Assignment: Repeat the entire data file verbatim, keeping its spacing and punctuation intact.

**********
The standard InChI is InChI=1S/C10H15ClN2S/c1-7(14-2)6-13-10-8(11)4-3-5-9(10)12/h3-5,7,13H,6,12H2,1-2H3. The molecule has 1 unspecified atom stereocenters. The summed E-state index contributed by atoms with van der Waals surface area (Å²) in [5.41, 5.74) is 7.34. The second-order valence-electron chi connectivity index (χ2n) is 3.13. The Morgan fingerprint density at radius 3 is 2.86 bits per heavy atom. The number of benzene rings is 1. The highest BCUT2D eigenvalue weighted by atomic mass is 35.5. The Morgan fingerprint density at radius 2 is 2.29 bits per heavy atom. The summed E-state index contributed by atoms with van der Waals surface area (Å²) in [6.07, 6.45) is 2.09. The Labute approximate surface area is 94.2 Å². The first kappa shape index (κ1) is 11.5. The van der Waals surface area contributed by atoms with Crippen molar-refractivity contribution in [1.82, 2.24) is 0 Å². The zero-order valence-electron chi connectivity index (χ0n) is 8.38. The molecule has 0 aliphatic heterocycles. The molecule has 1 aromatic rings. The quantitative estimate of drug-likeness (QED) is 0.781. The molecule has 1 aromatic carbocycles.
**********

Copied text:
The standard InChI is InChI=1S/C10H15ClN2S/c1-7(14-2)6-13-10-8(11)4-3-5-9(10)12/h3-5,7,13H,6,12H2,1-2H3. The molecule has 1 unspecified atom stereocenters. The summed E-state index contributed by atoms with van der Waals surface area (Å²) in [5.41, 5.74) is 7.34. The second-order valence-electron chi connectivity index (χ2n) is 3.13. The Morgan fingerprint density at radius 3 is 2.86 bits per heavy atom. The number of benzene rings is 1. The highest BCUT2D eigenvalue weighted by atomic mass is 35.5. The Morgan fingerprint density at radius 2 is 2.29 bits per heavy atom. The summed E-state index contributed by atoms with van der Waals surface area (Å²) in [6.07, 6.45) is 2.09. The Labute approximate surface area is 94.2 Å². The first kappa shape index (κ1) is 11.5. The van der Waals surface area contributed by atoms with Crippen molar-refractivity contribution in [1.82, 2.24) is 0 Å². The zero-order valence-electron chi connectivity index (χ0n) is 8.38. The molecule has 0 aliphatic heterocycles. The molecule has 1 aromatic rings. The quantitative estimate of drug-likeness (QED) is 0.781. The molecule has 1 aromatic carbocycles.